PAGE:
As we say goodbye to yet another calendar year, we’re sharing our achievements for the past year.
Pageviews and visits
Throughout 2019, the DirTeam.com / ActiveDir.org Weblogs served seven million pages. To be exact: we saw 7,377,049 pageviews.
From a visitor point of view, this results in the following diagram:
In 2019, we welcomed Bastiaan Arkesteijn as a new blogger on the DirTeam.com / ActiveDir.org Weblogs. Bas has created several blogposts on his blog on Azure AD Identity Protection, Valimail and some of his Exchange migration tips and tricks. It works in his tenant. Make it work in yours, too!
Traditionally, at the end of the year we round up all the pageviews. This year the following pie chart emerges:
The above pie chart doesn’t include roughly 1.5M pageviews, that served the index page and the main feed for the DirTeam.com/ActiveDir.org Weblogs. These, of course, all pointed to the content in the blogs themselves, so they are irrelevant to the pie chart.
The top 10 blogposts for 2019 paint an interesting picture:
- Using your browser to check Exchange 2013 protocol health (64186)
- Azure Active Directory Synchronization: Filtering, Part 1 (35622)
- Azure AD Connect: objectGUID vs. mS-DS-ConsistencyGuid, Part 1 (17383)
- Starting October 31st 2018 Office 365 will only allow TLS 1.2 (15945)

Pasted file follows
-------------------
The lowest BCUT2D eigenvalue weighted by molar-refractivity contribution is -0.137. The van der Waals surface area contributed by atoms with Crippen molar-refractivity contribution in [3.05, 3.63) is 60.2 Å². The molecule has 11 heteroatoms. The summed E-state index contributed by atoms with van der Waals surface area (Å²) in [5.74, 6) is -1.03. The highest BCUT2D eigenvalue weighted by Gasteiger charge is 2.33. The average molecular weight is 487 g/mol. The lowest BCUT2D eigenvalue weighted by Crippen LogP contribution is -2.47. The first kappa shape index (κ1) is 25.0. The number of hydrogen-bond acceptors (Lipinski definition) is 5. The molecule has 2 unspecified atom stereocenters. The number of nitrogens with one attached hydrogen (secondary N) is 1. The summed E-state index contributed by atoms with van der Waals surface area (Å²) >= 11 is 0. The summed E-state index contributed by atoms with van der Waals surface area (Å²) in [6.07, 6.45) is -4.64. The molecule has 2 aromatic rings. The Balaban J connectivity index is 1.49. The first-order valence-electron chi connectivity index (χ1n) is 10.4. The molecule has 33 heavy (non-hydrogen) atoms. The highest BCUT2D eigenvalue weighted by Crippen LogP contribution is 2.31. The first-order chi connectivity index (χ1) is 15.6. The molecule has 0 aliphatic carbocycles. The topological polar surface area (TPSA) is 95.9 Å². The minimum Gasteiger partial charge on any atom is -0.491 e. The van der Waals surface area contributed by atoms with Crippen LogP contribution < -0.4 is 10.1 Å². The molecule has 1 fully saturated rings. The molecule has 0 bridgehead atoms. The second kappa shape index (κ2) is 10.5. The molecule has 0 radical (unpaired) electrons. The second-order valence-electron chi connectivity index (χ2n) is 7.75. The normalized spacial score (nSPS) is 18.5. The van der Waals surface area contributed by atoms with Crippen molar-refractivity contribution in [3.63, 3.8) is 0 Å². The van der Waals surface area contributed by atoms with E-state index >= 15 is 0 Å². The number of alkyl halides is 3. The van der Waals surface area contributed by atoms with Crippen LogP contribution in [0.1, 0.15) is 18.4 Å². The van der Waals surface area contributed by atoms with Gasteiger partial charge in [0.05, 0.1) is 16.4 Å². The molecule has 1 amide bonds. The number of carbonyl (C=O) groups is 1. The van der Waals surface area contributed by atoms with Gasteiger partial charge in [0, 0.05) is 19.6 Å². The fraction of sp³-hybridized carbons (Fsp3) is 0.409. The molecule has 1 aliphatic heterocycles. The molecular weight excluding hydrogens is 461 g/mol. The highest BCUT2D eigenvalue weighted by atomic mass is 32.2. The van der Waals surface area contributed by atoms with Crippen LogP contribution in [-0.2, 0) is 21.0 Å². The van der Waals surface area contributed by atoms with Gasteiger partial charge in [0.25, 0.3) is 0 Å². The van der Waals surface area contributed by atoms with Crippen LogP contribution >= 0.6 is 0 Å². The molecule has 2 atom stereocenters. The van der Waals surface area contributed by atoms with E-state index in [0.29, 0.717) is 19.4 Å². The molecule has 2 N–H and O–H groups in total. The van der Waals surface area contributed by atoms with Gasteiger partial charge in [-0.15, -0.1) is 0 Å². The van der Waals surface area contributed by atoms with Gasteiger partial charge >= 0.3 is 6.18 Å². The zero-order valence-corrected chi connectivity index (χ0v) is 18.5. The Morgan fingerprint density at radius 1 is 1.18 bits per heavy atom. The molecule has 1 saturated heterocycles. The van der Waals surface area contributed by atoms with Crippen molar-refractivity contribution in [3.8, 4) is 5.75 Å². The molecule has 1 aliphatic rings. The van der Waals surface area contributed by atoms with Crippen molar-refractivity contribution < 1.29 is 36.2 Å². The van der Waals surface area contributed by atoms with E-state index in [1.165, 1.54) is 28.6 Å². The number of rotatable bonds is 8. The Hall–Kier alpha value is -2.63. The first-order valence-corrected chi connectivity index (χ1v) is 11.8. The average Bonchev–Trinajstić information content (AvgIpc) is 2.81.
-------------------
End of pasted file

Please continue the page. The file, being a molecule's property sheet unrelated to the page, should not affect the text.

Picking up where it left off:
- Installing Azure AD Connect on Windows Server 2008, 2008 R2 and 2012 (13714)
- From the field: Colleagues in specific group encounter error “AADSTS50107 Requested federation realm object does not exist.” (13613)
- Fixing Office 365 DirSync account matching issues (13451)
- KnowledgeBase: You receive error 801c0003 when you try to Azure AD Join a device during the Out-of-the-Box Experience (OOBE) (12608)
- Office 365 users can’t see free/busy of on-premises users (11866)
- KnowledgeBase: The Windows Server 2019 Active Directory DFL and FFL do not exist (10930)
Last month, we migrated servers. We also re-architected the infrastructure for our solution in Microsoft Azure. This brought many advancements, including IPv6, HSTS and HTTP/2.
We’d like to thank you, our readers, for appreciating our content, for your visits, replies, helpful comments and your likes and retweets on Twitter. We wish you all the best and a good start into 2020.